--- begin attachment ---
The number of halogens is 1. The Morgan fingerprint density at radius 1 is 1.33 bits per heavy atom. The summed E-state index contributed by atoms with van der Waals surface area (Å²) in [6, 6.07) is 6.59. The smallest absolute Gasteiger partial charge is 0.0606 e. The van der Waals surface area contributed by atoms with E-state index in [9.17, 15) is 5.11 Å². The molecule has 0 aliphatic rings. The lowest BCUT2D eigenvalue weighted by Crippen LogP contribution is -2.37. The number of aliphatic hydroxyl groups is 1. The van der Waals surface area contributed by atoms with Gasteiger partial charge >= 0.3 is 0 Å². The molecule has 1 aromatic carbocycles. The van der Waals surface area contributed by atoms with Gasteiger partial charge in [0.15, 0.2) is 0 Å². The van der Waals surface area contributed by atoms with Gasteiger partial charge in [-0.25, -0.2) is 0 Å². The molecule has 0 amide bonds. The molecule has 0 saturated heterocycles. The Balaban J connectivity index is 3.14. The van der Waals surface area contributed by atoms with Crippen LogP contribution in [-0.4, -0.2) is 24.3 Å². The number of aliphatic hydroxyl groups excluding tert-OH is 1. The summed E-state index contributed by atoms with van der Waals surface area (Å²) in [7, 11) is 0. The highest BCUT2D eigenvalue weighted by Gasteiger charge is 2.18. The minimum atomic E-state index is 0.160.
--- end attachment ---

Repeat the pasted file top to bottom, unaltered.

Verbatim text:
The number of halogens is 1. The Morgan fingerprint density at radius 1 is 1.33 bits per heavy atom. The summed E-state index contributed by atoms with van der Waals surface area (Å²) in [6, 6.07) is 6.59. The smallest absolute Gasteiger partial charge is 0.0606 e. The van der Waals surface area contributed by atoms with E-state index in [9.17, 15) is 5.11 Å². The molecule has 0 aliphatic rings. The lowest BCUT2D eigenvalue weighted by Crippen LogP contribution is -2.37. The number of aliphatic hydroxyl groups is 1. The van der Waals surface area contributed by atoms with Gasteiger partial charge >= 0.3 is 0 Å². The molecule has 1 aromatic carbocycles. The van der Waals surface area contributed by atoms with Gasteiger partial charge in [0.15, 0.2) is 0 Å². The van der Waals surface area contributed by atoms with Gasteiger partial charge in [-0.25, -0.2) is 0 Å². The molecule has 0 amide bonds. The molecule has 0 saturated heterocycles. The Balaban J connectivity index is 3.14. The van der Waals surface area contributed by atoms with Crippen LogP contribution in [-0.4, -0.2) is 24.3 Å². The number of aliphatic hydroxyl groups excluding tert-OH is 1. The summed E-state index contributed by atoms with van der Waals surface area (Å²) in [7, 11) is 0. The highest BCUT2D eigenvalue weighted by Gasteiger charge is 2.18. The minimum atomic E-state index is 0.160.